Useful Information about New Zealand
With the potential for some of the most iconic road trips, the darkest skies and some of the planet’s tallest trees, New Zealand is home to many perfect dreamy landscapes. In fact, land and place are central to the Māori people’s identity and as a consequence, nature and the environment has settled at the heart of Kiwi society. But with such natural beauty this is not altogether too surprising: soaring mountainscapes, mysterious lakes and rivers, dramatic volcanic plateaus, fjords, ancient forests, glaciers, miles of farmland and even more miles of glorious coastline with sandy beaches.
To read more about the climate, geography, culture, history and biodiversity of New Zealand, please click here.
About the Northland region
The project is located in the Northland region of New Zealand, amongst the Native Kauri forests. Northland’s many nature reserves shelter the most spectacular remnants of the ancient kauri forests that once blanketed the top of the country. The remaining giant trees are an awe-inspiring sight and one of the nation’s treasures.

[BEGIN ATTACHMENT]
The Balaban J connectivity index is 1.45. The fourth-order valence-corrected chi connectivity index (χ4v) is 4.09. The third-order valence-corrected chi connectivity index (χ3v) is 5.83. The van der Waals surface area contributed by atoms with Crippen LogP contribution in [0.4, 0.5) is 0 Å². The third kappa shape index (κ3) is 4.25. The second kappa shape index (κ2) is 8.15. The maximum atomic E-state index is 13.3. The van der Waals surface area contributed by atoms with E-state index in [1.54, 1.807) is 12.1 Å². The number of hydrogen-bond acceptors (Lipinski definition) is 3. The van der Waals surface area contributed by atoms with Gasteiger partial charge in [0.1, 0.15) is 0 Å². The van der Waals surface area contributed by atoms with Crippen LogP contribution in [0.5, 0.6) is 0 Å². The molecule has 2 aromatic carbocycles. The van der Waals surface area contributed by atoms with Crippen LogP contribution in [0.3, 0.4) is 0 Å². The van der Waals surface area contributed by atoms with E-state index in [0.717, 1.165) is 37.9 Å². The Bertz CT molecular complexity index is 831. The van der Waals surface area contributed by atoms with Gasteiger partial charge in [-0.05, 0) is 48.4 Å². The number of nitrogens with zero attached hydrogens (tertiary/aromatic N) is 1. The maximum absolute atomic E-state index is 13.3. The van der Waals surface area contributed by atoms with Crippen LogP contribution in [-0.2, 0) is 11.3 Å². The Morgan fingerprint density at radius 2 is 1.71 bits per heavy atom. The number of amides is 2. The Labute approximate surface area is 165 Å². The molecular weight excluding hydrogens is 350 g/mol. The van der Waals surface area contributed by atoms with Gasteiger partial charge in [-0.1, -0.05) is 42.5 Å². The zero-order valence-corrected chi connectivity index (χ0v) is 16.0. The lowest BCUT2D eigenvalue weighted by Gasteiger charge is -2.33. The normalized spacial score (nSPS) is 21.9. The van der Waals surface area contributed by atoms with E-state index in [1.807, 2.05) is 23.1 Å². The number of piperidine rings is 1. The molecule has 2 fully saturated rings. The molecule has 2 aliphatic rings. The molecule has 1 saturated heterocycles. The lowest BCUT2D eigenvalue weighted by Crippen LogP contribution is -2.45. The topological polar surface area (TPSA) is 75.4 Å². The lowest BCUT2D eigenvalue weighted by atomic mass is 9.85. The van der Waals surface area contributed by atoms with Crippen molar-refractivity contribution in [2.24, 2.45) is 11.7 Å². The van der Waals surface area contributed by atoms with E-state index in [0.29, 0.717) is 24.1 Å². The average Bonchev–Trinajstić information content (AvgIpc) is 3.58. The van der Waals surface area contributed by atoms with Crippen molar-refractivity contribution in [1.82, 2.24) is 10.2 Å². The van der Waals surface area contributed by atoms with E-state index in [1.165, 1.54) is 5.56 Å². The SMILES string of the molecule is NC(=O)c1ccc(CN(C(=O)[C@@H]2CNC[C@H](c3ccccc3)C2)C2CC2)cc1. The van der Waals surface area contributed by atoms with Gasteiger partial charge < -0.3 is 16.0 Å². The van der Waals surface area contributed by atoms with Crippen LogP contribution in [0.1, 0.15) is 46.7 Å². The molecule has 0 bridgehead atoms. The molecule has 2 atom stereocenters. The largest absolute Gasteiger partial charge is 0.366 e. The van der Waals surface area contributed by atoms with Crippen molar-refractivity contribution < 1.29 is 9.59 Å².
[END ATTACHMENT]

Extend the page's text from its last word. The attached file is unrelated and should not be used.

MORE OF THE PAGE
It’s not just natural attractions that are on offer: history hangs heavily here as well. The country was colonised from the top down by successive migrations from Polynesia and a strong Maori presence remains to this day, adding an extra dimension to any visit. The Bay of Islands was also the site of the first permanent European settlement, as well as the signing of the Declaration of the Independence of New Zealand by local chiefs in 1835 and the Treaty of Waitangi five years later. Northland is unquestionably the birthplace of the nation.